Samiyam SamiyamSam Baker’s Album
The hidden side of Los Angeles returns to the spotlight: small universes are born and die in the fake emptiness of the Californian underground, every time Sam Baker draws a pentagram on the floor and invokes the spirits of Digitalia. Many are the fans coming out of the shadows to call out his name when they heard about the coming of this spectacular album: Samiyam, enlightened in Michigan, is possibly one of the most wanted priests for the LA Dillaist masses, a whisper you hear when the wind blows over Santa Monica beach in the early morning, a blurry silhouette passing through the quarters of the off-beat headz and hides in the smoke spirals coming from the youngsters’ spliffs.
Though not very long, his CV shouldn’t be judged by standards of quantity but quality. Sam Baker is one of the pioneers of the new beatmaking on the west coast, some kind of guru in the shades who sat and bided his time, while countless opportunists put out records to make a quick buck and get famous fast. In terms of propagating the virus, his figure is on the same level as giants like Flying Lotus (with whom he shares the project FlyAmSam), as true driving forces behind an urban digital culture that is reaching an exquisite point of maturity and is very far from getting lost in the wave of new trends on the capricious electronic scene.
Though we can still listen to his “Rap Beats Vol.1”, one of the early releases on Brainfeeder, you should know that that collection of unlinked beats is nothing like this record, his proper debut album. This time, Samiyam uses his creativity for the greater good, not as a pastime. The beats become autonomous, the record is like a complete work, the tracks develop without hovering over the same, endlessly repeated loops – this is composition craftsmanship, a symphony, meticulously orchestrated by one of the most audacious producers from the post-J Dilla baby boom.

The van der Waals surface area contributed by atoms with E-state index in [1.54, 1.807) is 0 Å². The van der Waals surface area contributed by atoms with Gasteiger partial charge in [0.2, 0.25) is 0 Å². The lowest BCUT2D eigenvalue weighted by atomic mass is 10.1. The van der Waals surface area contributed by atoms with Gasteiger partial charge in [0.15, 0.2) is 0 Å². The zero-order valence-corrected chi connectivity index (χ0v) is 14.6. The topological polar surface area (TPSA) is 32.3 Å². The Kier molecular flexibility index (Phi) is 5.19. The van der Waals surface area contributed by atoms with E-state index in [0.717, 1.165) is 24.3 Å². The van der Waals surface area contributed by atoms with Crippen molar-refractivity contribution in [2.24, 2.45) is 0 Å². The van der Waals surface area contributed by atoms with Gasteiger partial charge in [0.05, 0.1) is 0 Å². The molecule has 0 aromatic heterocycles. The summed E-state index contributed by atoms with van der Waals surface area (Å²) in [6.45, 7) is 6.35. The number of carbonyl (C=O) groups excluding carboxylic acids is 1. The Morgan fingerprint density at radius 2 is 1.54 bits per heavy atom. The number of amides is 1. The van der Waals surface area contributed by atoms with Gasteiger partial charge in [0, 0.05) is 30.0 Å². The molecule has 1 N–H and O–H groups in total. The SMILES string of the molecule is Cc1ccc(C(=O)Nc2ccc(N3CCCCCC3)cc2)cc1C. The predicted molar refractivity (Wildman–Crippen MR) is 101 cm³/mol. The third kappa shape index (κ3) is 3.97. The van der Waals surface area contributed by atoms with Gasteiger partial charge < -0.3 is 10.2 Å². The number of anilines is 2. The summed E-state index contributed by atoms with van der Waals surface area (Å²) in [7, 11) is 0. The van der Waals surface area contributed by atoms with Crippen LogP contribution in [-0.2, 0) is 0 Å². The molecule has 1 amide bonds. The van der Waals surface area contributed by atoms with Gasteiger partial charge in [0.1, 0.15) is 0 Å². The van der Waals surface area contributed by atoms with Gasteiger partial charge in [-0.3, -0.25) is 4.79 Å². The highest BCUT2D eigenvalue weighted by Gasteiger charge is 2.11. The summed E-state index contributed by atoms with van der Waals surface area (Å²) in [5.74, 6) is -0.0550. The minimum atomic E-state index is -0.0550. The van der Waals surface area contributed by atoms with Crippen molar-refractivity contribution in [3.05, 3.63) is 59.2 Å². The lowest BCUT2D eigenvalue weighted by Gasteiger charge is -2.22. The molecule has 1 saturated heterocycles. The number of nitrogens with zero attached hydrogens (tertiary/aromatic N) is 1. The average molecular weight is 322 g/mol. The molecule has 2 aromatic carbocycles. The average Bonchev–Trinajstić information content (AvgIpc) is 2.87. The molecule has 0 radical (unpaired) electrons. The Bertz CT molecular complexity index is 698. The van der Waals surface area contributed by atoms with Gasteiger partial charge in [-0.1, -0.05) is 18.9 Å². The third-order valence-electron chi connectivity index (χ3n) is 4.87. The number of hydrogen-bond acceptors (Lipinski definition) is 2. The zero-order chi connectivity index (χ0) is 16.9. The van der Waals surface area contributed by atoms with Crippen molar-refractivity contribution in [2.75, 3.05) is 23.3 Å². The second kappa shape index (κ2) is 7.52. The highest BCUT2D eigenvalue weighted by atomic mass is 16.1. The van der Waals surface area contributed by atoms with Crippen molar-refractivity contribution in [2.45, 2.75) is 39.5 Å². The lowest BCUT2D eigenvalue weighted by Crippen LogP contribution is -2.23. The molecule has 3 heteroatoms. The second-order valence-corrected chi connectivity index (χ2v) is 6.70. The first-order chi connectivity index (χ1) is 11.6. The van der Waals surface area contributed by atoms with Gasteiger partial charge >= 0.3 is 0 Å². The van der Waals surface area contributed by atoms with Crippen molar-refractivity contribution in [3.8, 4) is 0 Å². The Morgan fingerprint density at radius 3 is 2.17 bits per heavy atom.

There’s no need to look for hidden tricks; Samiyam shows his stuff openly. Wonky, experimental hip-hop, timeless funk, freaky jazz, cubist digital percussion, the avalanche of references on “Sam Baker’s Album” trickle from the classic constants of the new beat sound (if there’s such a thing as classics, of course), taking the essential elements of the movement to a new state of symmetry that few can achieve. The novocaine-induced basslines of “Escape”, the Eskmo-like misty poly-rhythms of “Already”, the synths and liquid funk of “Frosting Packet”, the bleeps in the form of orgasmic strawberries on “Bedtime”, the intoxicating keyboards and the cut-up percussion of “Where I Am?”, the psychedelic epic of “My Buddy”, the 666-bits spectral console of “Understanding”… Samiyam weaves a very complex loom, an impeccable frame of futurist sounds with an unmistakably LA stamp and new details surfacing with every listening session. Because this is not the new beatmaking, it’s the next level: at least until the release of Thundercat’s album, this is Brainfeeder’s best release of this year. Óscar Broc
“Sam Baker’s Album Sampler”